We debuted a lot of things in 2018 and one of our favorites was our new dining and nightlife column “Off the Eaten Path.”
This column focuses on finding amazing small restaurants around Costa Rica and was a product of pure chance and raw fish. It started because we wrote an article about the author’s restaurant, Poke. During the interview, it quickly became clear that chef and co-owner William Ayre knew a lot about food. Not just that, but he knew a lot about the Costa Rican food scene.
He talked about how he’d eaten hundreds of chifrijos around the country in his search for the best one. He mentioned how he’d spend his lunch breaks trying new restaurants across San José. Ayre also said he used to write a restaurant review column for his high school paper.
We knew that was something we had to revive. A few weeks later, “Off the Eaten Path” was born. We’ve covered more than 15 restaurants since the column started in August, and now that we’re closing out the year, we want to share some of our favorites with you.
5) Ban Mee
The article that started it all.
Ban Mee wasn’t just the first in this series, it was the first restaurant to bring authentic Vietnamese pho to Costa Rica.
4) Escazu Farmer’s Market
While not a restaurant, the Escazu Farmer’s Market is traditional Costa Rican experience sprinkled with delicious street food.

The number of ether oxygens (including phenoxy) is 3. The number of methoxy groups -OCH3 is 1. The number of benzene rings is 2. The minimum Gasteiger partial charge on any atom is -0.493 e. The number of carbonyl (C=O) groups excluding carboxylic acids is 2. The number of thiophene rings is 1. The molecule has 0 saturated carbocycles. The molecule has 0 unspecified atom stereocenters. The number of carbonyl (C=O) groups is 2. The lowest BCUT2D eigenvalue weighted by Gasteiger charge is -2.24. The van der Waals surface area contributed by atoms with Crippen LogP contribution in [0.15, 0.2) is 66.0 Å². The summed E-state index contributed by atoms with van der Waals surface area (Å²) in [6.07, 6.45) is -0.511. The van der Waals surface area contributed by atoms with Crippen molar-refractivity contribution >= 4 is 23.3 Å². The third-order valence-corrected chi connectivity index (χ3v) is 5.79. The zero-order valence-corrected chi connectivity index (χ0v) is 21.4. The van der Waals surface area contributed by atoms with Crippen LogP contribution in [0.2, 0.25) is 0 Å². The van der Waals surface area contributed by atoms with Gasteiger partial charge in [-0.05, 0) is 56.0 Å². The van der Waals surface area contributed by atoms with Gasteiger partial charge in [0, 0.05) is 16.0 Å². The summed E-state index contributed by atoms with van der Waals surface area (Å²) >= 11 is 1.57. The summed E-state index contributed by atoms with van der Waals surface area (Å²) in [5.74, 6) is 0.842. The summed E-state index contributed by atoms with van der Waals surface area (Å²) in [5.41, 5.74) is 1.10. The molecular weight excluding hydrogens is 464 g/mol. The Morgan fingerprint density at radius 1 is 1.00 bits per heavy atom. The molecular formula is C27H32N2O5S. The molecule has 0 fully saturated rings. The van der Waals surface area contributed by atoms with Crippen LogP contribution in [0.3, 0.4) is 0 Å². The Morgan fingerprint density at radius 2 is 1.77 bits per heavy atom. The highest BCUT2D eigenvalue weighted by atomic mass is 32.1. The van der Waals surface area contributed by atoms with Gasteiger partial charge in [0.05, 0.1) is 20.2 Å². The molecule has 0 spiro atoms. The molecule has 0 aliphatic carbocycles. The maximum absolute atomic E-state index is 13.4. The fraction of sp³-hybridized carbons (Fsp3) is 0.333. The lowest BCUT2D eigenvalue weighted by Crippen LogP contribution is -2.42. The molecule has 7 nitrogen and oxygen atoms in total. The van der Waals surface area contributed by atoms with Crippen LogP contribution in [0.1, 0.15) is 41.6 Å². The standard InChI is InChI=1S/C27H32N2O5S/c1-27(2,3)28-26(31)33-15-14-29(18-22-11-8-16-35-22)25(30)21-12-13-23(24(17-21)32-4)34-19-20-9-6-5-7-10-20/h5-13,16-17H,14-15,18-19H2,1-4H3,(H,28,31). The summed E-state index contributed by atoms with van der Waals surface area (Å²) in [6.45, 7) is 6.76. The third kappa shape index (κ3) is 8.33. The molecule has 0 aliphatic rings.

While Costa Rica is blessed with two beautiful coastlines teeming with wildlife, it’s cursed with severely overpriced and often mediocre sushi. Tamura is an exception and has what might be the best sushi in the country at a reasonable price.
2) Soda Lima
This is what the column is all about. It’s a small diner on a crowded city street that’s easy to overlook. In the back, there’s an old Peruvian woman knocking out her country’s best dishes nearly every day of the week.
1) Bar La Selegna
Cowboys. Beers. Chifrijo. You can’t get more Costa Rican than that and that’s why it’s our favorite column this year. This family-owned cantina in Liberia serves one of the best chifrijos in the country and they brew their own beer.
Want more? Check out all the other restaurants that have been profiled in “Off the Eaten Path.”
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